I go back and forth, adding more highlights and shadows here in an effort to make the figure seem solid and build form. I also sample a little bit of my background color and add it into the shadows to bring in a little bounced light from the environment.
I apply the same techniques throughout the other areas of the figure, layering in highlights, shadows and a little ambient light, all to build and unify the form. All based on the direction and color of the light source.
After all the real coloring/painting is done, it’s nice to go back and add some kind of FX to the image. I try to keep it simple so as not to over power anything – just enough to add something special to the image, without distracting the reader’s eye. In this piece, I just added a slight glare from Cap’s shield.
As you can see in some of the detail images, this is all done with brushes. The background is done with custom brushes, and the rest is done with the default PhotoShop brushes.
Andy Schmidt: If you’ve enjoyed the article or have any interest in learning how to color comics from one of the industry’s best colorists, check out our website at Comics Experience!
If you’re a colorist already and you’re looking to step your game up, this is the right place for you as well. We’re covering things like how to make paintbrushes and patterns, effects and all kinds of great tools and techniques for you to use. Check the site out at Comics Experience.com.
And if you’re a fan who is just interested in how it all works, we start from the bottom up, so that anyone should be able to understand. We’re giving you everything we’ve got, right here in one course. Discussions on how to break in as a colorist, how to stay in as a colorist, what page rates can look like and how to increase yours, everything you can think of – we cover.
What we’ve done for Comics Experience is created a way for our coloring students to meet online and in real time with the two of us and take them step-by-step through how this all works. They’ll be given professional pages from the big publishers to use as practice (thanks for the donated artwork, Marvel Comics and DC Comics). Their work will be reviewed as we go through the course. They’ll be introduced to our system of how to approach coloring. Above, you see the technical with hints of the artistry. In the class, we certainly do cover how to use Photoshop properly, but we talk about how to break into comics, where to go, how to read the art. All the things you don’t get from your Photoshop guidebooks!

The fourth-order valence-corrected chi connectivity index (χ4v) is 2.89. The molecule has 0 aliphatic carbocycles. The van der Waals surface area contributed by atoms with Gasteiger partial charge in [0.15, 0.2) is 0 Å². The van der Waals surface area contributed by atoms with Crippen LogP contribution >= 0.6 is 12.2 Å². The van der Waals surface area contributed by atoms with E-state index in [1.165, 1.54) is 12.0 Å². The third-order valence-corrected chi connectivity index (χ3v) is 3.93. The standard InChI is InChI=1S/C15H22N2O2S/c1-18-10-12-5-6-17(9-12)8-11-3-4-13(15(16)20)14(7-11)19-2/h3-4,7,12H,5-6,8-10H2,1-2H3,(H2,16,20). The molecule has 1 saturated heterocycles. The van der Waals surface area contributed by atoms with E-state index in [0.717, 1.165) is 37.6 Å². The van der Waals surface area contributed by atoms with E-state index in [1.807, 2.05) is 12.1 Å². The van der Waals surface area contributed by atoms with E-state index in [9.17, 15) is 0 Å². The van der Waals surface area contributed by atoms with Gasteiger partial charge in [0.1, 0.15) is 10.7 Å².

We hope you’ve enjoyed our little article and you’ll join us in the best thing ever – making comics! You can sign up right now for “Introduction to Comic Book Coloring” by clicking here! We hope to hear from you soon!
— Andy and Chris
About Andy Schmidt:
During his nearly six years at Marvel Comics, Andy edited such popular comic books as “X-Men,” “X-Factor,” “Alias,” “Secret War,” and the “Annihilation” saga. As an assistant and associate editor, Andy worked on nearly every major character in the Marvel canon–from Spider-Man to the Avengers and Fantastic Four, and gave him the incredible opportunity to work with the industries brightest stars. Andy is currently the Senior Editor at IDW Publishing and is in charge of such popular franchises as G.I. Joe and Transformers for the publishing company. Additionally, he still finds the time to write for IDW, maintain his comics blog, and has written an authoritative book about making comics: “The Insider’s Guide to Creating Comics and Graphic Novels,” published by Impact Books. Andy founded Comics Experience in 2007 to help fresh talent find their strengths, improve upon their storytelling skills, and build their own success!
About Chris Sotomayor
Chris Sotomayor has a reputation of being the fastest color artist in the business, and has been a mainstay at Marvel Comics since 1996. He’s proven himself time and again having worked on their top properties, including Spider-Man, X-Men, The Avengers, Daredevil, Captain America, Hulk, and many others, as well as working on titles for DC Comics, Image Comics and Humanoids. Past breakout works include “Supreme Power/Squadron Supreme” and “Captain Marvel.”